The Kern County Museum in Bakersfield is currently working on two Basque exhibits at its Pioneer Village setting. The staff is currently setting up the wooden back bar and bar moved from the recently closed Noriega Hotel in its Trolley Car Station and is also trying to recreate a real bakery in its French Bakery building.
The museum, which includes 16 acres of historic buildings, is one of the largest museums in California, according to museum director Mike McCoy. He was hired as the director three years ago and has said he wants to improve the museum’s representation of Bakersfield’s Basque community.
When the Noriega Hotel – the 1893 boardinghouse-turned-restaurant — prepared to close last month, several donors made contributions that allowed the Kern County Museum to buy the historic bar and back bar, which was originally brought from Fresno in 1940. With the help of volunteers and a crane, the museum moved the wooden bar to its location at 3801 Chester Ave.
Noriega’s owners received several offers from people interested in the bar and McCoy was happy it went to the museum so it could continue to be part of the community. He told Euskal Kazeta that he has a photo of himself at the bar when he was two years old and his family had strong connections to the Elizalde family that owned the Noriega. Read about the closing of Noriega’s.
“If you had to put the bar some place, this was the perfect place,” he noted. McCoy said he expects the bar to be ready for use by Sept. 1.
The bar was placed in the Trolley Car Station, a large bright yellow hall which can be rented for wedding receptions and parties. “A trolley car that used to run in front of the hotel is in the station,” said McCoy.
The museum also owns the French Bakery building, a precursor to the Pyrenees French Bakery, that was built in 1912. It’s part of Pioneer Village — an outdoor area of 60 historic buildings. The former bakery has been used as a museum dress shop for many years, but McCoy is spearheading a plan to turn it back into a bakery, with bakery ovens and racks. He needs to raise $20,000 for the project.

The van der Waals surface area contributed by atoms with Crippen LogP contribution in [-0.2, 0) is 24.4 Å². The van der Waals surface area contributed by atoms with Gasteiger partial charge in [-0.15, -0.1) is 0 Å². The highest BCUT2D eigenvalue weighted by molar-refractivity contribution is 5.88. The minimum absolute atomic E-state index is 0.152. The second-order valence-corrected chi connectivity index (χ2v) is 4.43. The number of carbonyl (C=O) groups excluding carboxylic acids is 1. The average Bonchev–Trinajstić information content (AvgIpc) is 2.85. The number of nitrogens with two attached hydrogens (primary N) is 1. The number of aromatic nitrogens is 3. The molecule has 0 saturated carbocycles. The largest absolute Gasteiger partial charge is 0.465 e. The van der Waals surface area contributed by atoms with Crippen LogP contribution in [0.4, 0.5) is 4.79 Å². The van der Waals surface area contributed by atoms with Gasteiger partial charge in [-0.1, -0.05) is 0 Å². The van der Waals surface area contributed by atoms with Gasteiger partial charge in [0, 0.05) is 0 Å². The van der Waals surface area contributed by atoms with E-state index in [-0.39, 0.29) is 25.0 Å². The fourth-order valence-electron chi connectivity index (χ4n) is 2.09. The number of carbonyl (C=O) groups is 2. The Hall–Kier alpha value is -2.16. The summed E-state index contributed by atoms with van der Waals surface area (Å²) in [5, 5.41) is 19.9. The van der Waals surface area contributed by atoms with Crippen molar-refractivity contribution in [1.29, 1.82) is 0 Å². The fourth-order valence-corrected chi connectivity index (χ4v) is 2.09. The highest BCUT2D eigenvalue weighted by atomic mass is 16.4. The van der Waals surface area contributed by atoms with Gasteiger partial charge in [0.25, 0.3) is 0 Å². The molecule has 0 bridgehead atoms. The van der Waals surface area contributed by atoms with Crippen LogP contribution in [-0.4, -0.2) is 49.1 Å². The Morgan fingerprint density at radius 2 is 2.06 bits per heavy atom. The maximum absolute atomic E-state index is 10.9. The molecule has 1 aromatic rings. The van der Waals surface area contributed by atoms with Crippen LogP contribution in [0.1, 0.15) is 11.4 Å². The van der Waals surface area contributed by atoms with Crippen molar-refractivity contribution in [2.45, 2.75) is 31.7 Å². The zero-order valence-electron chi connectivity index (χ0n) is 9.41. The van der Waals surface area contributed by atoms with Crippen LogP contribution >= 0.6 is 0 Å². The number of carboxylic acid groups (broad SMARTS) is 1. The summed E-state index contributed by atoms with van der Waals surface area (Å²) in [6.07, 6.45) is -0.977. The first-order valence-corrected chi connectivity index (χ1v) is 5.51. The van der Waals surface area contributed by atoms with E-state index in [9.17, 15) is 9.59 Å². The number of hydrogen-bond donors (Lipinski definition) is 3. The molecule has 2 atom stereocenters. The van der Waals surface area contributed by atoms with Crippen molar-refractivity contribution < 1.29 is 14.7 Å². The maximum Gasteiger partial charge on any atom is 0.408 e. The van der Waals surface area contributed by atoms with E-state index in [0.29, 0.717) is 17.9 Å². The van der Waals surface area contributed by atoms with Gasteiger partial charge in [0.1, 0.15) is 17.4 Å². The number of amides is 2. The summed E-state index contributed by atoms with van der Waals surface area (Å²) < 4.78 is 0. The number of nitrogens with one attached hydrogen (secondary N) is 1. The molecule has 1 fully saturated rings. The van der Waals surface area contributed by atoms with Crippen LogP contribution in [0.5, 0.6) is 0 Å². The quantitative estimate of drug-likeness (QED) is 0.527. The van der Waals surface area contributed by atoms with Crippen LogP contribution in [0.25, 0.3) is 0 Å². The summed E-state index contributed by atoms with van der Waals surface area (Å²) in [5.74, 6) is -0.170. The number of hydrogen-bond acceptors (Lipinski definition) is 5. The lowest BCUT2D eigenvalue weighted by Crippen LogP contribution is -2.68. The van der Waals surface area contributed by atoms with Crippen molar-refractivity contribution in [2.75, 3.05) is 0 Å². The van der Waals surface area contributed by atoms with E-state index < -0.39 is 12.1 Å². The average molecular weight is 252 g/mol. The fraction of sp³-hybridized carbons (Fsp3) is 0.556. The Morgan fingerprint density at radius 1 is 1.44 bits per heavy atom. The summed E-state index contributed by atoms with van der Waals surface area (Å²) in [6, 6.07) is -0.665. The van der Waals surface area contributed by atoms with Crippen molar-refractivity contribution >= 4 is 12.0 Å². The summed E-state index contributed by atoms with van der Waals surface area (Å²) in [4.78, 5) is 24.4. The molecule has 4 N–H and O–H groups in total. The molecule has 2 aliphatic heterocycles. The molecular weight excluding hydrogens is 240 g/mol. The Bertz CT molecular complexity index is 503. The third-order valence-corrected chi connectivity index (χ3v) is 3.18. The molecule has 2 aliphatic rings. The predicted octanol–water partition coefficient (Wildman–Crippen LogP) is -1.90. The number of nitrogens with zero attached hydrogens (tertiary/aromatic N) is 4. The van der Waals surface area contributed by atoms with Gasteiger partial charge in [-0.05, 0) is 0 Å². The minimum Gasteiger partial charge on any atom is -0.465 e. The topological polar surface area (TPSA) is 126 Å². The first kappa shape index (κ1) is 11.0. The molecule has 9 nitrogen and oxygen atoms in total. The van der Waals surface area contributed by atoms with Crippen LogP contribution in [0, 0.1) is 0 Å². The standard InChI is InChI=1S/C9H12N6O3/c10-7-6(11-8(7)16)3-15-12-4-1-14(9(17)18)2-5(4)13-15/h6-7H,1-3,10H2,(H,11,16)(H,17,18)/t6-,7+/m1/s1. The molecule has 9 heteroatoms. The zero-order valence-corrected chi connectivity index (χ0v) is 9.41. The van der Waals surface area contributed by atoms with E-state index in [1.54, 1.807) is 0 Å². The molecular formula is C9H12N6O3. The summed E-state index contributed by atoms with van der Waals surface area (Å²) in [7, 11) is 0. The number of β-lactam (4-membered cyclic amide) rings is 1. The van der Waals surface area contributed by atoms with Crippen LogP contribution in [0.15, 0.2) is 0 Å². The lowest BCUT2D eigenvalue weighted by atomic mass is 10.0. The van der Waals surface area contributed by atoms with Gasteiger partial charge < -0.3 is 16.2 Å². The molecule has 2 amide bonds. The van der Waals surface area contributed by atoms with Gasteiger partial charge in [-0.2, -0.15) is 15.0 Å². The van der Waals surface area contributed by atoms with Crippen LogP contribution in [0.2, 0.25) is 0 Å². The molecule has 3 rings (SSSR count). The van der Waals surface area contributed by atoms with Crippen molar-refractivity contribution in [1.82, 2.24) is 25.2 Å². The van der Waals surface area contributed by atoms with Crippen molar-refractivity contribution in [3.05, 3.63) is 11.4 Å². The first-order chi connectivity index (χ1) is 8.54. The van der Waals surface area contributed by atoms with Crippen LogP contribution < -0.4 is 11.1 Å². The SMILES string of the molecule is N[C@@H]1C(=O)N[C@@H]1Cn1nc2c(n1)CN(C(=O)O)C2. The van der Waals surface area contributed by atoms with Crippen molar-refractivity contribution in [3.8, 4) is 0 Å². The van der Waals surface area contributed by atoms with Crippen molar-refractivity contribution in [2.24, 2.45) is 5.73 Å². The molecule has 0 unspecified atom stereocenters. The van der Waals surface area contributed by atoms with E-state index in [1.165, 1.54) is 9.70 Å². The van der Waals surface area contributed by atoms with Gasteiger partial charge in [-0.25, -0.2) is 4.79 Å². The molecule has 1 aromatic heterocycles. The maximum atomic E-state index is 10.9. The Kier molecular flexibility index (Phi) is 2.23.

“We want to return it back to its former glory,” he said, noting that the bakery was once the center of Bakersfield’s Basque community. The French Bakery was an early bakery located in what is now Old Town Bakersfield, that later was bought by the Pyrenees French Bakery, currently owned by the Laxague family. Read the history of the Pyrenees French Bakery here. Read the Bakersfield Californian’s article about the Laxague family and their baking tradition.
The museum acquired the bakery building in 1961, along with the bakery racks and safe that were part of the original bakery. McCoy wants to recreate the interior bakery from the 1910-1912 era, complete with baskets and bread.
McCoy has been the director of the museum for three years. He is a retired school superintendent and has a background in fundraising and historic building renovation. He grew up in Bakersfield and has “a lot of Basque friends.”
The museum is accepting donations for the bakery project. Anyone wishing to send donations to the museum should specify on the check if they want the money to go to the French Bakery project.
The museum also has another Basque highlight that is worth seeing during a visit – the former neon sign that hung outside Amestoy’s Bar, which is now in the museum’s Neon Courtyard. The Amestoy family was a well-known Basque family in Bakersfield, which also ran Noriega’s for a short time and the Amestoy Hotel before opening the bar. Read Bakersfield Californian’s story about the sign, whose restoration was paid for by donors. The bar, which stood on River Boulevard in East Bakersfield neighborhood for 70 years, finally closed down in 2019.
To read more about the Basques in Bakerfield, here are some links to books from Amazon:
The Basques of Kern County by Stephen Bass and George Ansolabehere (2012)
Travel Guide to Basque America by Nancy Zubiri (2006)
Basques to Bakersfield by Mary Grace Paquette (1982)